In this episode of AOP Introducing, Helen Mackenzie speaks with Martin Rand, CEO and Co-Founder of Pactum AI, an innovative AI-based system revolutionizing procurement negotiations at scale. Martin, a Harvard-trained negotiator and experienced founder, shares what led him from a background in product management at Skype to creating a startup in agricultural data, eventually leading to the creation of Pactum AI.
Pactum AI is an AI-powered chat interface backed by best-practice negotiation strategies that helps some of the world’s largest enterprises, like Walmart and Maersk, negotiate supplier deals at scale with greater efficiency, speed, and cost savings. By streamlining and automating supplier negotiations, Pactum AI can help businesses save money and improve their supplier relationships.
“At the end of the day, our customer would have to go out and renegotiate a million rates,” said Martin. “This is not really happening efficiently with people, so we deploy a robot to do that and create growth opportunities for the vendors but also unlock the huge amount of value in this un-negotiated spend for our customers, which is tens and hundreds of millions of dollars.”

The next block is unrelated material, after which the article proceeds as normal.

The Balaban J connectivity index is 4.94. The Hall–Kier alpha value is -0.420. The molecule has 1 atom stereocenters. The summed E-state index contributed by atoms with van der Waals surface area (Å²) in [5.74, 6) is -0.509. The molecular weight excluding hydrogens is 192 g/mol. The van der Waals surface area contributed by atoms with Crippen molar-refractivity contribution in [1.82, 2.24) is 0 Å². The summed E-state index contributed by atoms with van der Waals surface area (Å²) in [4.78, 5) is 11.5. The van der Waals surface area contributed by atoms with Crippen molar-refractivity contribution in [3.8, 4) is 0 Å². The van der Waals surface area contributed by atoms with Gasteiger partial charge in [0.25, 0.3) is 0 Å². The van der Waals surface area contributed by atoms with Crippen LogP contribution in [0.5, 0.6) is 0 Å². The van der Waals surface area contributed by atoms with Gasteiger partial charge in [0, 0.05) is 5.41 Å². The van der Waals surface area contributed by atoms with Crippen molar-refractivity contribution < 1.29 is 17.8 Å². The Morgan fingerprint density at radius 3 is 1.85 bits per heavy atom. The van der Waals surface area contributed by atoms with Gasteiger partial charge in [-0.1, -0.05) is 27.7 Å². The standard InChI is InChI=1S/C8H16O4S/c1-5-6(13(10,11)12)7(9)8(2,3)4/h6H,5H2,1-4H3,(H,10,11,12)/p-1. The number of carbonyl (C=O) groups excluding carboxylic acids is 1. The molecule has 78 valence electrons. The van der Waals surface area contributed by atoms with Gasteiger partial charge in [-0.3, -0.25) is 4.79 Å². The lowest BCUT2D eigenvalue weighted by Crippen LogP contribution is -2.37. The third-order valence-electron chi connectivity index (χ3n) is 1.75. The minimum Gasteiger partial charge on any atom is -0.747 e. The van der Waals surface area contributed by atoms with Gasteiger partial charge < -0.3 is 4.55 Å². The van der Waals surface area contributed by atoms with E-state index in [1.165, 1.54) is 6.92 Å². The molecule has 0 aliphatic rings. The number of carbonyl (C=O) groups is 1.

In fact, the inspiration behind Pactum AI’s founding was rooted in the art of negotiation. Martin’s deep dive into Harvard’s negotiation master class and subsequent interactions with renowned negotiation experts solidified his belief in the power of negotiations, driving Pactum AI’s mission. And, when he observed the complexity and vastness of data within large organizations, particularly in procurement, he saw the potential for AI to handle effective negotiations and supplier relationships at scale.
One of Pactum AI’s critical differentiators is that it is an explainable rules-based AI that ensures predictable outcomes, giving it the authority to close deals safely and reduce risk.
“We always know what the machine will say and where the machine will end up with an outcome,” said Martin. “That is why our machine has the authority to actually close deals, which is impossible when using only a large language model.”